I have written about this quite a bit on my website (www.sarawickham.com) so I won’t repeat myself too much here, but the fact that I get asked so frequently whether women can have a physiological placental birth or decline monitoring and/or vaginal examinations if their labour is induced makes me think that this is not a commonly understood fact. It is not that anyone wants to prevent a woman from making the decisions that are right for her. It is that the drugs used to induce labour are powerful substances that block a woman's own hormones and that can cause problems for the woman and baby. It is the effect of these drugs that needs to be measured, monitored and compensated for in induced labour. If a woman is concerned that aspects of induction are not what she wants, then it might be better for her to consider whether induction is really necessary in the first place.
4. Stretching and sweeping isn't benign
Nowadays, many areas have introduced a policy of offering women a 'stretch and sweep' at a certain point in pregnancy in the hope that this will reduce the number of women who go on to have medical induction. Even if we ignore the assumption that all of the women who are offered induction will consent to having it, a stretch and sweep can cause discomfort, bleeding and irregular contractions, and in some of the studies the stretch and sweep intervention only brings labour forward by about 24 hours. The authors of the Cochrane review on this concluded that: 'Routine use of sweeping of membranes from 38 weeks of pregnancy onwards does not seem to produce clinically important benefits. When used as a means for induction of labour, the reduction in the use of more formal methods of induction needs to be balanced against women's discomfort and other adverse effects.'2
5. 'Natural induction' is an oxymoron
This is another one that I have written about elsewhere,in an article that is freely available on my website,3 but the gist is easy to summarise. Either we are awaiting spontaneous labour as nature intended, or we are trying to interfere and bring it on earlier than it would otherwise have occurred. Sometimes there is good reason to try to bring labour on, but if a woman takes castor oil or asks her midwife to do a daily stretch and sweep or picks any one of the range of things that are purported to bring on labour, then she is aiming to induce her labour with non-medical means. I am not saying there is anything wrong with that, but I think that, particularly because we exist in a culture that continually devalues women's bodily processes, it is important to be clear about what our intention is.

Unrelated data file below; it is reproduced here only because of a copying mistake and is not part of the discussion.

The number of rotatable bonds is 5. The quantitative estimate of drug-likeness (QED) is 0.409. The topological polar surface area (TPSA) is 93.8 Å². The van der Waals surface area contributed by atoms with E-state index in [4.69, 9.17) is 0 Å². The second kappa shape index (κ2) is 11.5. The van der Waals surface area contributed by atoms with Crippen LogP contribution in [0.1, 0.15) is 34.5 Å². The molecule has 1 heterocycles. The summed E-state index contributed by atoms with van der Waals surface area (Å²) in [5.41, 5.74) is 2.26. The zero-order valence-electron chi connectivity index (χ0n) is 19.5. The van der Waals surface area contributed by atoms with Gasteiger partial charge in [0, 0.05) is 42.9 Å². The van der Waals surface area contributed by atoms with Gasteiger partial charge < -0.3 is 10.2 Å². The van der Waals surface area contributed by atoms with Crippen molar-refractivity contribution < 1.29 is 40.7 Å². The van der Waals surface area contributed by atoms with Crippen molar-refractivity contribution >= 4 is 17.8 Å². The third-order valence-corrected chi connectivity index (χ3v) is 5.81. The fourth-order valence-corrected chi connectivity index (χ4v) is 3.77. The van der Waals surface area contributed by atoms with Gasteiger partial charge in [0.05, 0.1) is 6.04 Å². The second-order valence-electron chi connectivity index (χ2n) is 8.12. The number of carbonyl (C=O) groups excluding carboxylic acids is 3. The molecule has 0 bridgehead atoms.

6. It is NOT the law
I was absolutely appalled to discover, part way through writing the book, that AIMS had received a call to its helpline from a woman whose midwife had said: 'We have to induce you twenty four hours after rupture of membranes. It’s the law.' The woman had agreed to induction and went on to have what she felt was a very traumatic birth. I wish all women knew that there are no laws that state what a pregnant woman must or must not do, and both AIMS and I are very concerned about this. Any practitioner saying such a thing should be reported to their professional body. Any woman who is threatened in any way or told something of this nature is welcome to contact AIMS for information and support.
7. It's not 'just a trickle'
I am always really concerned when I hear midwives and doctors using language that downplays the interventions that they are recommending, and I par ticularly dislike the terms 'trickle' and 'whiff' when used in relation to intravenous oxytocin (syntocinon). This is a powerful drug and needs to be respected as such. It can cause fetal distress, and in fact in some areas the practice is to keep increasing the amount of syntocinon that women receive until the baby reacts, and only then turn it down as it is considered that the appropriate level has been found. But even where this is not done and the syntocinon is only increased until contractions are effective, it is a drug that needs to be given respect and its potential effects should not be minimised by professionals, whether intentionally or otherwise.